AT&T and yes, I called a buddy after we reached cruising altitude (important because I was out of tower range at that point). What was shocking, considering the essentially dialup connection, was the decent call clarity. No losses.

To the other poster who I tried to multi quote but failed, American's policy only is in regards to cell calls; doesn't address voip. Since services like Skype or FaceTime apparently are more data demanding, I guess it's never been an issue. This is a can of worms I'm not for, though I'm hoping nipping this in the bud now will give Gogo time to insert a router firmware update to block this type of voip before the high bandwidth satellite service launches in a few months. Again, being trapped in a metal tube for hours next to someone blah blah blahing would be torture. I'd probably quit my job haha.
Yet you were that person. I guess what your saying is you don't mind doing it but you prefer nobody else do it?
 
  • Like
Reactions: 0007776

xero9

macrumors 6502a
Nov 7, 2006
849
480
I'm assuming T-Mobile, AT&T, Sprint, etc are the same but Rogers it creates an IPSec tunnel back to their servers. It should be as simple as finding the block of IPs it might connect to and simply null route them. That's probably why T-Mobile worked at first but doesn't now.
 

iphonedude2008

macrumors 65816
Nov 7, 2009
1,134
448
Irvine, CA
I don't think they should block wifi calling. People seem to do fine right now, and if people started talking on the plane, others would shame them until they stopped. We can't restrict the ways technology changes our social customs.
 

Gathomblipoob

macrumors 601
Mar 18, 2009
4,802
3,679
People seem to do fine right now, and if people started talking on the plane, others would shame them until they stopped.
Or until an in-flight fracas ensued, necessitating a reroute or early landing.

I once sat next to a guy who continued texting after the flight attendant told him to stop or be escorted off the plane (we were preparing to taxi for takeoff). She got on the cabin speaker and shamed him in front of everyone. Didn't stop him. Our takeoff was delayed while he farted around.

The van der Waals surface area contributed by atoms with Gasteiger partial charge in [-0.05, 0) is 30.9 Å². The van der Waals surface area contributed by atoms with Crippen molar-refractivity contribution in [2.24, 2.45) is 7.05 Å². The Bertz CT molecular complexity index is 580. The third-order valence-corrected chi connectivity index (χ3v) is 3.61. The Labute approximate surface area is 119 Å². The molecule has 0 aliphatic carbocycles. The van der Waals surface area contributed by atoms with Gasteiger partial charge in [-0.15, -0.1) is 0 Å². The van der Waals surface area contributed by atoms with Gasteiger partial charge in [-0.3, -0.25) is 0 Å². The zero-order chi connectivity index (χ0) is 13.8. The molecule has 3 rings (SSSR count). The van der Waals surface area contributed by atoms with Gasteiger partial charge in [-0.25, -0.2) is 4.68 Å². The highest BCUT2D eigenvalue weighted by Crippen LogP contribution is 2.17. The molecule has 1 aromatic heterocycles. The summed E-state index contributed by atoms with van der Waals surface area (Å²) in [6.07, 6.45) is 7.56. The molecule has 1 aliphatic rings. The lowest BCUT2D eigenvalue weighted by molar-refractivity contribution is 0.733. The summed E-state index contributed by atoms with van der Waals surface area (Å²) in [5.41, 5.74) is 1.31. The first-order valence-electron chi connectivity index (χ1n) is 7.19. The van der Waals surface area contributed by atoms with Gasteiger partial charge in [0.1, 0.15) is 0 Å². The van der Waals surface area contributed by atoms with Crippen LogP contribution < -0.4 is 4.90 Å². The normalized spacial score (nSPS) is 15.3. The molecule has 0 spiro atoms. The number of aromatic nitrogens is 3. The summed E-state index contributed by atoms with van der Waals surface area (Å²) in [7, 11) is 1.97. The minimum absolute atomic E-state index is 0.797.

Nope. I wouldn't care if in-flight calls were prohibited. People can send texts instead. I don't need to hear my seat-mate jabbering away for five hours.
 
  • Like
Reactions: ABC5S

iphonedude2008

macrumors 65816
Nov 7, 2009
1,134
448
Irvine, CA
Or until an in-flight fracas ensued, necessitating a reroute or early landing.

I once sat next to a guy who continued texting after the flight attendant told him to stop or be escorted off the plane (we were preparing to taxi for takeoff). She got on the cabin speaker and shamed him in front of everyone. Didn't stop him. Our takeoff was delayed while he farted around.

Nope. I wouldn't care if in-flight calls were prohibited. People can send texts instead. I don't need to hear my seat-mate jabbering away for five hours.
Thats true. I can't believe someone would be that rude and inconsiderate. I guess I change my position. Some people just can't function in a proper society.
 
  • Like
Reactions: ABC5S

divergirl

macrumors regular
Oct 30, 2012
118
24
I don't think they should block wifi calling. People seem to do fine right now, and if people started talking on the plane, others would shame them until they stopped. We can't restrict the ways technology changes our social customs.
I don't think they should either. Can you imagine if movie theaters emitted a frequency that blocked phone calls while you were in the theater? Yes it would solve the problem, but I don't know of a single person who would be happy with it. People shouldn't be talking incessantly on the phone on airplanes because of common courtesy, not because they can't.

Just imagine this scenario. What if while you were on a 22 hour flight, your grandfather took a bad fall down the stairs and ended up in the hospital. When you land at your destination, you find out that he has passed away. Your mother tried to call you while you were in the air, but you no idea what was going on since the airline blocked the call. Thanks to technology you could've had one last chance to talk to your father before he passed away, but now it's too late.